A Lincoln rabbi says the Jewish community will celebrate Hanukkah 2020 virtually
The local Jewish community has a new leader and Rabbi Alex Felch says in these times, the spirit of Hanukkah is needed.
LINCOLN, Neb. (KLKN) — Today marks the first day of Hanukkah for many across the world.
Channel 8 caught up with a Lincoln rabbi who plans to celebrate virtually with his synagogue community.
The local Jewish community has a new leader and Rabbi Alex Felch tells me in these times, the spirit of Hanukkah is needed. So, we, we like the central candle. That is the server candle.
Rabbi Felch is new to Lincoln, now serving two synagogues in the capital city and he says even in the midst of a pandemic, the Jewish community in Lincoln will celebrate Hanukkah virtually.
“It’s also a home-oriented celebration,” said Felch. “So everybody in their homes, they would light their own candelabra, their own menorah.”
Earlier this year, the South Street Temple was vandalized with hate words spray-painted on the building, Rabbi Alex says in the time of need, the Lincoln community supported the Jewish congregation.
“So the temple, its front doors, part of the front part of the building were desecrated with different kinds of graffiti, hate expressions and there was a community outcry,” said Felch. “The entire community of Lincoln, highly appreciated and people came and rally around supporting the Jewish community and expressing their solidarity.”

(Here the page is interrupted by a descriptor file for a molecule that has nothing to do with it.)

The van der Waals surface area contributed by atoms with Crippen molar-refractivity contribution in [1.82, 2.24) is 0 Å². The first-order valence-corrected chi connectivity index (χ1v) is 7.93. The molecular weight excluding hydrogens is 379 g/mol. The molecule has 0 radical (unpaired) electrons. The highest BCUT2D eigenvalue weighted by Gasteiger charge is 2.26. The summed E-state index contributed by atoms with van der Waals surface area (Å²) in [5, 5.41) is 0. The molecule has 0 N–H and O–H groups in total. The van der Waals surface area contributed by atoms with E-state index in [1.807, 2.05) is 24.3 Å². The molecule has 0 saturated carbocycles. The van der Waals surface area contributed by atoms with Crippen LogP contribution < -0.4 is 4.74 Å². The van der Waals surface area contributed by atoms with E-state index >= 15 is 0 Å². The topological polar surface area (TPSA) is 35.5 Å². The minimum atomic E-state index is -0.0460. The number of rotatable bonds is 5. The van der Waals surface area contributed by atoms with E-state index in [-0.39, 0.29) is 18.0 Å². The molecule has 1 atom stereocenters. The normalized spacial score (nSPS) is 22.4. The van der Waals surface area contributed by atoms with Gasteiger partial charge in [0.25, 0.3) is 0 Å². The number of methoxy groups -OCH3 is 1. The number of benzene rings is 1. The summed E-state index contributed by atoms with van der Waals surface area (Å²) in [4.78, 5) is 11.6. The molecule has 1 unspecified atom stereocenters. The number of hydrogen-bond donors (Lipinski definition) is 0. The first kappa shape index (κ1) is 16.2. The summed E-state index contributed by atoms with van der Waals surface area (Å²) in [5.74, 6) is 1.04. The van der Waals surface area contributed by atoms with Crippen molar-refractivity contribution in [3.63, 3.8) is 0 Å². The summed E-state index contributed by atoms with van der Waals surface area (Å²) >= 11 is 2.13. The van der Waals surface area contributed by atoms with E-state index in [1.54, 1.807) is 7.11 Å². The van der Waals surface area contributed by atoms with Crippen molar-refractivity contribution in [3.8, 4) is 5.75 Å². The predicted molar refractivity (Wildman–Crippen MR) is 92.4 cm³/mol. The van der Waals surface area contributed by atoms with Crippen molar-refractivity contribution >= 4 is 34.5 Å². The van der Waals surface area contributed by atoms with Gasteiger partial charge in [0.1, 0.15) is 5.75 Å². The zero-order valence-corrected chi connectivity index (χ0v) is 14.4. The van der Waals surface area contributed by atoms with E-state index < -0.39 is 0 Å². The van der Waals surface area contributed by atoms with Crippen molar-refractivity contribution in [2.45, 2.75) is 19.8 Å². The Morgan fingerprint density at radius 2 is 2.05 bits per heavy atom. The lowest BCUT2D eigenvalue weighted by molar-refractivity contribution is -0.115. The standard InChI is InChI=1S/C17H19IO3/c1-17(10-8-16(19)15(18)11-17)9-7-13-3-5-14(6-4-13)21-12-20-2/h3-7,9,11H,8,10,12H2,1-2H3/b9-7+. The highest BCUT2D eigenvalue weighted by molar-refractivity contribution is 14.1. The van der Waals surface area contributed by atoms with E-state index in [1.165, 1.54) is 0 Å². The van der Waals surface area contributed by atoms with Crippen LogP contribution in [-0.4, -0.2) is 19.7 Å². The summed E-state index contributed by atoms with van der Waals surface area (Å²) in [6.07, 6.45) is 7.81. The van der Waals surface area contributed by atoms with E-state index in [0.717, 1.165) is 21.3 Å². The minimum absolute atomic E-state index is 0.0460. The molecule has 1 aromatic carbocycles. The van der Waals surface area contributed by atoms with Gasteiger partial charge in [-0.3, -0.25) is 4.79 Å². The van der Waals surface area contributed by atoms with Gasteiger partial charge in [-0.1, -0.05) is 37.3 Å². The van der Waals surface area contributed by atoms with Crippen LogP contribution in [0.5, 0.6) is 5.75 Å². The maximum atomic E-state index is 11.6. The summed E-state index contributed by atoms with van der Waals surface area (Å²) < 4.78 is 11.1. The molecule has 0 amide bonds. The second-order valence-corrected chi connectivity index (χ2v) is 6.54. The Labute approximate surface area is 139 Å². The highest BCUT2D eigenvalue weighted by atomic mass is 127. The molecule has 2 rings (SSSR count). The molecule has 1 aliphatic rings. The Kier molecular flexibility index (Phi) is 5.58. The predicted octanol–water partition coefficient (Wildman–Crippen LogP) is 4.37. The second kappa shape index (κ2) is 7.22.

This Saturday, the synagogue will hold a community virtual Hanukkah celebration. Rabbi Alex says it will be different, but fun. You’ll see cooks making Jewish sweets and fried doughs, trivia, and singing.
“Together we’re going to be celebrating through some gastronomic, if I can put it like that, in traditions, which involves specific foods, food items, that we prepare for the festival,” said Felch. “There will also be a community singing and we’re going to be also playing with our youngsters as part of this program and it is very fun.”
He adds the event is open to the public and in this pandemic, he hopes you choose to spread the light.
“So, the idea is always to increase light,” said Felch. “Light means culture. Light means warmth. Fire means warmth. It’s about the idea of being warm to other people as well adjust ourselves, and bring light to the world rather than darkness so hopefully, this upcoming Hanukkah will bring light to the world, enlightenment to the world.”
If you would like more information on the virtual event happening this weekend, go here .